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Patient’s noncompliance worsened infection, doc claimed
New York County
New York Supreme
Medical Malpractice – Oral Surgeon, Oral Surgery, Failure to Test, Failure to Treat, Delayed Treatment, Infection Control, Post-Operative Care
Daniel Alvarado v. Manhattan Oral Facial Surgery, LLC and Ali Payami, DMD, MD,
October 3, 2017
Daniel Alvarado (Male, 28 Years)
John P. Tumelty;
Tumelty & Spier, LLP;
Manhattan Oral Facial Surgery LLC
Kenneth J. Burford;
Schiavetti, Corgan, DiEdwards, Weinberg & Nicholson, LLP;
Ali Payami, Manhattan Oral Facial Surgery LLC
Fortress Insurance Co. for both defendants
On March 27, 2013, plaintiff Daniel Alvarado, 28, a mason, presented to a hospital. Alvarado had undergone extraction of an infected tooth. The extraction was not eventful, but Alvarado’s infection worsened during the days that followed the procedure. The infection was compressing his trachea, and he was suffering resultant impairment of his respiration. He underwent surgical drainage of the infected area, and he required use of a medical ventilator. Alvarado claimed that the infection’s progression was a result of inadequate treatment by the surgeon who extracted the infected tooth, Dr. Ali Payami. Alvarado sued Payami and Payami’s practice, Manhattan Oral Facial Surgery LLC. Alvarado alleged that Payami failed to properly address the infection, that Payami’s failure constituted malpractice, and that Manhattan Oral Facial Surgery was vicariously liable for Payami’s actions. Alvarado’s oral-surgery expert opined that Payami should have delayed performance of the extraction. The expert contended that Alvarado’s infection should have been eliminated before the surgery was performed. The expert opined that a presurgical antibiotic should have been prescribed. The expert further claimed that Payami underestimated the severity of the infection. He contended that Payami did not perform tests that would have revealed the infection’s severity. He contended that Payami should have performed X-rays, that he should have measured the pressure of Alvarado’s blood, and that he should have measured Alvarado’s temperature. He claimed that those measures would have depicted the severity of the infection. Alvarado also claimed that Payami ignored postsurgical symptoms that suggested that the infection had progressed. Alvarado claimed that he telephoned Payami’s office, that he reported that the infected area was swollen and painful, and that Payami determined that the symptoms did not require intervention. Alvarado’s counsel contended that immediate intervention could have allowed milder treatment of the infection. Payami did not concede that those symptoms had been reported to him or his staff, but he claimed that they would have been appropriately addressed. Defense counsel claimed that Alvarado’s postsurgical complications were a result of Alvarado’s failure to utilize a postsurgical antibiotic that Payami had recommended. Defense counsel challenged the contention that Payami should have delayed performance of the extraction. He claimed that a delay could have caused dangerous complications. Defense counsel also challenged the necessity of the presurgical tests that Alvarado’s expert identified. He claimed that postsurgical tests did not reveal an abnormality of Alvarado’s temperature or blood’s pressure, and he argued that presurgical tests would have produced similar results.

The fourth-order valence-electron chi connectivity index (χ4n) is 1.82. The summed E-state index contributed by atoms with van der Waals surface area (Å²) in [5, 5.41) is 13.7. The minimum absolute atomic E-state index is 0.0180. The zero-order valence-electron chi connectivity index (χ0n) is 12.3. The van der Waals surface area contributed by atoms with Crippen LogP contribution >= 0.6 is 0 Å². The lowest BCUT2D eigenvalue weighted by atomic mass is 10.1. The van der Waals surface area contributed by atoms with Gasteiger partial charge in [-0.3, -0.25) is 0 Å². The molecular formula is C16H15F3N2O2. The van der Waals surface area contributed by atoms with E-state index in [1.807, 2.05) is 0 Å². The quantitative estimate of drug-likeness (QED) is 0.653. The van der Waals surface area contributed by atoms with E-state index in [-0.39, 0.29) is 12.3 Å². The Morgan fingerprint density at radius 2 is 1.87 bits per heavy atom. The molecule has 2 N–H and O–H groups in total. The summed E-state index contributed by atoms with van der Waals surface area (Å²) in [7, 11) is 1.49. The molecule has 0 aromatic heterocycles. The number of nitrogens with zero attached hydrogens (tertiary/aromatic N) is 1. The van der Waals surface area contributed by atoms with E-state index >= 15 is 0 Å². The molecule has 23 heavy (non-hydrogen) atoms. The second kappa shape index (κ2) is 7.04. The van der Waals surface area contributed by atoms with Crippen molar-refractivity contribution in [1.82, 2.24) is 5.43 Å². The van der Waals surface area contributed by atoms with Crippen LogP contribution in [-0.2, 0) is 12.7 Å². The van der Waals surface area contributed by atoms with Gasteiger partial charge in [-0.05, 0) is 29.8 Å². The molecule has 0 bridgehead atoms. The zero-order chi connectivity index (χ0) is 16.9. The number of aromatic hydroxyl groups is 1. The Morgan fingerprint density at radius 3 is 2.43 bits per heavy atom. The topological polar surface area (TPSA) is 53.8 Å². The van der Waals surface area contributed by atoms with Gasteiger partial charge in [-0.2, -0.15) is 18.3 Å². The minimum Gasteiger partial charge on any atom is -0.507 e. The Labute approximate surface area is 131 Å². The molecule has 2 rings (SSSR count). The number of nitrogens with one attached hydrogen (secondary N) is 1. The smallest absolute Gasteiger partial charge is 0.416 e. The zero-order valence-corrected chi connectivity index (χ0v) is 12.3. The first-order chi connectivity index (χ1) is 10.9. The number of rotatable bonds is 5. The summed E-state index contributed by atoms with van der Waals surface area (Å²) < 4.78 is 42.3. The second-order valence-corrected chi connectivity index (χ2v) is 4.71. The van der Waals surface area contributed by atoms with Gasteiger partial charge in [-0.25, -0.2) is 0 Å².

Alvarado suffered an infection of his jaw. The infection traveled to his trachea, and it greatly inhibited his respiration. Alvarado underwent surgical drainage of the infected area, and he required use of a medical ventilator. Alvarado’s condition fully resolved. He sought recovery of damages for past pain and suffering.
The jury rendered a defense verdict.
Arthur F. Engoron
This report is based on information that was provided by defense counsel. Additional information was gleaned from court documents. Plaintiff’s counsel did not respond to the reporter’s phone calls.